Walking lowers women's stroke risk, study finds

DALLAS -- Women can lower their stroke risk by lacing up their sneakers and walking, a new study suggests.

Women who said they walked briskly had a 37 percent lower risk of stroke than those who didn't walk. Women who reported walking at least two hours a week at any pace had a 30 percent lower risk, according to a study published online Tuesday in the American Heart Association journal Stroke.

While previous studies have shown that physical activity decreases the chances of having a stroke, the new study focused on what kind of exercise might be most beneficial for women.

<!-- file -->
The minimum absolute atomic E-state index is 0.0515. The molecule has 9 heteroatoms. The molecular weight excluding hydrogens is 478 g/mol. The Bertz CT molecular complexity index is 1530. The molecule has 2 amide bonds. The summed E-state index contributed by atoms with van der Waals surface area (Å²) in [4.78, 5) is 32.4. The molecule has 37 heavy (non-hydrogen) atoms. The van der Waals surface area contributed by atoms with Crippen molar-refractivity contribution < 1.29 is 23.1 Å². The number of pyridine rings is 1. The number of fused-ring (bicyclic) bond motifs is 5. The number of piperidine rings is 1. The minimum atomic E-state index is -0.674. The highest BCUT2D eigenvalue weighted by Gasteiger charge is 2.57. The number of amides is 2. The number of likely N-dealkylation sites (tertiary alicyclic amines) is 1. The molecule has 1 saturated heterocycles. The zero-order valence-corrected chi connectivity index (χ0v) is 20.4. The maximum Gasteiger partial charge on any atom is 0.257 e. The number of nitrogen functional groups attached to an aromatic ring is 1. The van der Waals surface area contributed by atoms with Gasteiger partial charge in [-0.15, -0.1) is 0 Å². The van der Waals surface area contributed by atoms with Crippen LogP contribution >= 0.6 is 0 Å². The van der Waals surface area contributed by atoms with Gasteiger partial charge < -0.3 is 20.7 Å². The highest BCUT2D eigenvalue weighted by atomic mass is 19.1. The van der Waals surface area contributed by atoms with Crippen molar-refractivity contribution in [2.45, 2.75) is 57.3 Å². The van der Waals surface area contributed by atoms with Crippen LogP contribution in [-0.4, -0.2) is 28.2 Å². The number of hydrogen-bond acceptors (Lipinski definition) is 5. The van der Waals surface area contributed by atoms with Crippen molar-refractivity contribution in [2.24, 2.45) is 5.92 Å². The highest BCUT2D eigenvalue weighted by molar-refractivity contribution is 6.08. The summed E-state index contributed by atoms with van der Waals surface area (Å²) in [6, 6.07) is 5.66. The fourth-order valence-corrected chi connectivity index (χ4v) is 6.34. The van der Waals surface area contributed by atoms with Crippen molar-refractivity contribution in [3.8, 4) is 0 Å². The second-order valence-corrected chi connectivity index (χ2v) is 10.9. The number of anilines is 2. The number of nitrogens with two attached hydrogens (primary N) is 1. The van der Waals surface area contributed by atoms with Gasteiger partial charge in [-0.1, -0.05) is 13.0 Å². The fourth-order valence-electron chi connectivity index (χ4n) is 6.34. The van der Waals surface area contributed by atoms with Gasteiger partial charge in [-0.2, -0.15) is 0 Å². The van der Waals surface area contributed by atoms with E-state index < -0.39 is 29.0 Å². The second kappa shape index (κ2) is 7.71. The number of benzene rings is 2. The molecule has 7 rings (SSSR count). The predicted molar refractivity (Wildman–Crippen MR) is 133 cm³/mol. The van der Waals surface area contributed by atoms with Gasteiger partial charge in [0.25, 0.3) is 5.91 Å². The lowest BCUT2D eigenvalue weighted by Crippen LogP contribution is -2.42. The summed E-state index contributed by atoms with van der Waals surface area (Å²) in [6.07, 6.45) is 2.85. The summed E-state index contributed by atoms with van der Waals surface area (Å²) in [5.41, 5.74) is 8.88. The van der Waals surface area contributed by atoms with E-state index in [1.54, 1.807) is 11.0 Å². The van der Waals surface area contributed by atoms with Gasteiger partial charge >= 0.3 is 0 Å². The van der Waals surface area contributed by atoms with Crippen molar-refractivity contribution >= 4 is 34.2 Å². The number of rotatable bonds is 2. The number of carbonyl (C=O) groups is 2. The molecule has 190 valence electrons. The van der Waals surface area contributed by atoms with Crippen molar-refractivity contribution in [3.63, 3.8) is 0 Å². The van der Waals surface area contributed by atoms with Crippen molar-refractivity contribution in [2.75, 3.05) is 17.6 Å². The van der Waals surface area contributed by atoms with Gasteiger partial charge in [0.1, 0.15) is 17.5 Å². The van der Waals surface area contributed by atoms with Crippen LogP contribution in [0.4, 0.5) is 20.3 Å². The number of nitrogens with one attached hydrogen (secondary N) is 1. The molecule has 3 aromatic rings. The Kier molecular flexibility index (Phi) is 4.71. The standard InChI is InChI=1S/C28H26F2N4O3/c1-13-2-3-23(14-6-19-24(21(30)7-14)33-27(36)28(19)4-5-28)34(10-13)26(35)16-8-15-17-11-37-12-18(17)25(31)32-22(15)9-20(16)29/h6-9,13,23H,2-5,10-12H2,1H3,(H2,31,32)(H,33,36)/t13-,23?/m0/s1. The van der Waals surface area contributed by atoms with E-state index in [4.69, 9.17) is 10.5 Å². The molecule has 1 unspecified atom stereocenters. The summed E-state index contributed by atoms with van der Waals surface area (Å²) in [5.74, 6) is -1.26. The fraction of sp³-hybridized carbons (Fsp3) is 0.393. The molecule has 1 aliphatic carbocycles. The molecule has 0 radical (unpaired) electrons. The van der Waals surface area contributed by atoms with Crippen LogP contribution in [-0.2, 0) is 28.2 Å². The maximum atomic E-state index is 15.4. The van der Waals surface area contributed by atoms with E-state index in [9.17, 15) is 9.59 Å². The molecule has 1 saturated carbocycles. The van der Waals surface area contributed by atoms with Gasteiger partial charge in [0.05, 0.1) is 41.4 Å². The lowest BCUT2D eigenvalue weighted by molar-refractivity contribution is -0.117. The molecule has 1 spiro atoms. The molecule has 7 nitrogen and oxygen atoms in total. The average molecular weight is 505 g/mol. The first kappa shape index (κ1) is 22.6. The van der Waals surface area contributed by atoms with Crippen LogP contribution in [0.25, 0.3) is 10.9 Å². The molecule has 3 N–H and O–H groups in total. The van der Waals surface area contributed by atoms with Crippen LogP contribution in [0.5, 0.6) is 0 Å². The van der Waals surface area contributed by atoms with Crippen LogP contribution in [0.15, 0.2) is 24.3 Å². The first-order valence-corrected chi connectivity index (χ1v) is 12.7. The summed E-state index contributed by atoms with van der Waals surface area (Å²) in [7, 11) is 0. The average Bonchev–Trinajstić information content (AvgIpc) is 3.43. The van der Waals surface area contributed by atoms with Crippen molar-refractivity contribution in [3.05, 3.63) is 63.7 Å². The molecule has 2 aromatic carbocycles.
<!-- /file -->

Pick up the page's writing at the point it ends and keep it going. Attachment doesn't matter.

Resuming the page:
"This certainly speaks to walking for a certain amount of time and walking briskly as well," said Jacob Sattelmair, lead author of the study and a doctoral student at Harvard School of Public Health in Boston.

The research involved about 39,000 female health workers 45 or older. The women were periodically asked about their physical activity. During 12 years of follow-up, 579 had strokes.

Besides walking, the study looked at vigorous activities like running, swimming and biking, but researchers didn't find a link between those vigorous activities and a reduced stroke risk.

The researchers took into account age, aspirin use, smoking and other things that could influence stroke risk.

"I think what's encouraging is that moderate activities are powerfully effective in reducing the risks of stroke," said Dr. Anand Rohatgi, a cardiologist at the University of Texas Southwestern Medical Center at Dallas.